Our company employs an approach termed "static analysis" as it takes an application package (generally a MSI application package) whereas the application package configuration information is extracted and then inserted in a specially formatted database. In addition, all of the binaries (files) included in that application package are extracted to the target file-system and all binary information including; API's, COM, DLL header and dependency information is captured and inserted into a target database.
"Dynamic Analysis" requires the actual exercising of an application (installing, configuring, running, testing, uninstalling). This is a deep-dive approach that really suits application developers but not necessarily corporate system administrators.
For example, the following questions are raised when conducting dynamic analysis testing scenarios.
- Do you need to test/exercise/run your applications for a period of time (months/weeks) ?
- Do you need to install an agent?
- Do you need to create model office? (workstations, power, networking, OS config)?
- Do you need to install the application and configure it?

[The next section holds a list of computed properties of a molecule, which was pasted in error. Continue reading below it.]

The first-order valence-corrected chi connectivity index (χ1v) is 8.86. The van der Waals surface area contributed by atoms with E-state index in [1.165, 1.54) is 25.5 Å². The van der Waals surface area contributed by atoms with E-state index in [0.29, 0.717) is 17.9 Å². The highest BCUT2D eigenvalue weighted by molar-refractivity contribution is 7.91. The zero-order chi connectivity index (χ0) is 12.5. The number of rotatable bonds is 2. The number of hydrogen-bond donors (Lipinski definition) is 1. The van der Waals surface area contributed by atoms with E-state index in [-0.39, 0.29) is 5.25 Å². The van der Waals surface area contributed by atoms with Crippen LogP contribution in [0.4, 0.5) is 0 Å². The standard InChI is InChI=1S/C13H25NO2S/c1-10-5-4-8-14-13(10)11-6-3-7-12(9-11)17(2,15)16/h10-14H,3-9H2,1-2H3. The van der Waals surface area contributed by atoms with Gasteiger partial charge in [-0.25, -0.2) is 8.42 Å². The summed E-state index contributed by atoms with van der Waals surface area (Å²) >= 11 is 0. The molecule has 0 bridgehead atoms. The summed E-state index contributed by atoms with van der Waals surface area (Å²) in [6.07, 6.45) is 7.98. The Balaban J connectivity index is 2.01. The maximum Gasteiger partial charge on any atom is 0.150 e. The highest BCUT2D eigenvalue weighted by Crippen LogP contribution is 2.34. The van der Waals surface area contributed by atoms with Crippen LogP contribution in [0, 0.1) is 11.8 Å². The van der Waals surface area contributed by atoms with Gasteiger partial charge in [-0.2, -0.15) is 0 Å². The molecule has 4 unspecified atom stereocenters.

- Do you need to spend 4, 8, 24 hours testing your applications?
- Can you capture the testing data and then re-analyse the results for other platforms? 64-bit, App-V, Citrix, RDS, Office 2010, Internet Explorer 8/9?
- How do you create consistent test results from other testers and locations?
- Do you need access to back-end systems and databases?
- Do you need to acquire/configure/install future planned test applications (license issues) ?
And, here are some of the benefits of using the static analysis approach
- No agent: no change control requirement, no risk to business production environment
- No applications licenses required, no copyright issues.
- Applications binary level analysed, not installed or run
- Application data-capture and analysis in minutes - Vastly improved reporting time
- Applications can be cross-tested against different technologies and platforms
Of course, I have a bias here. And, I promise to post more on the strengths and weaknesses of both approaches.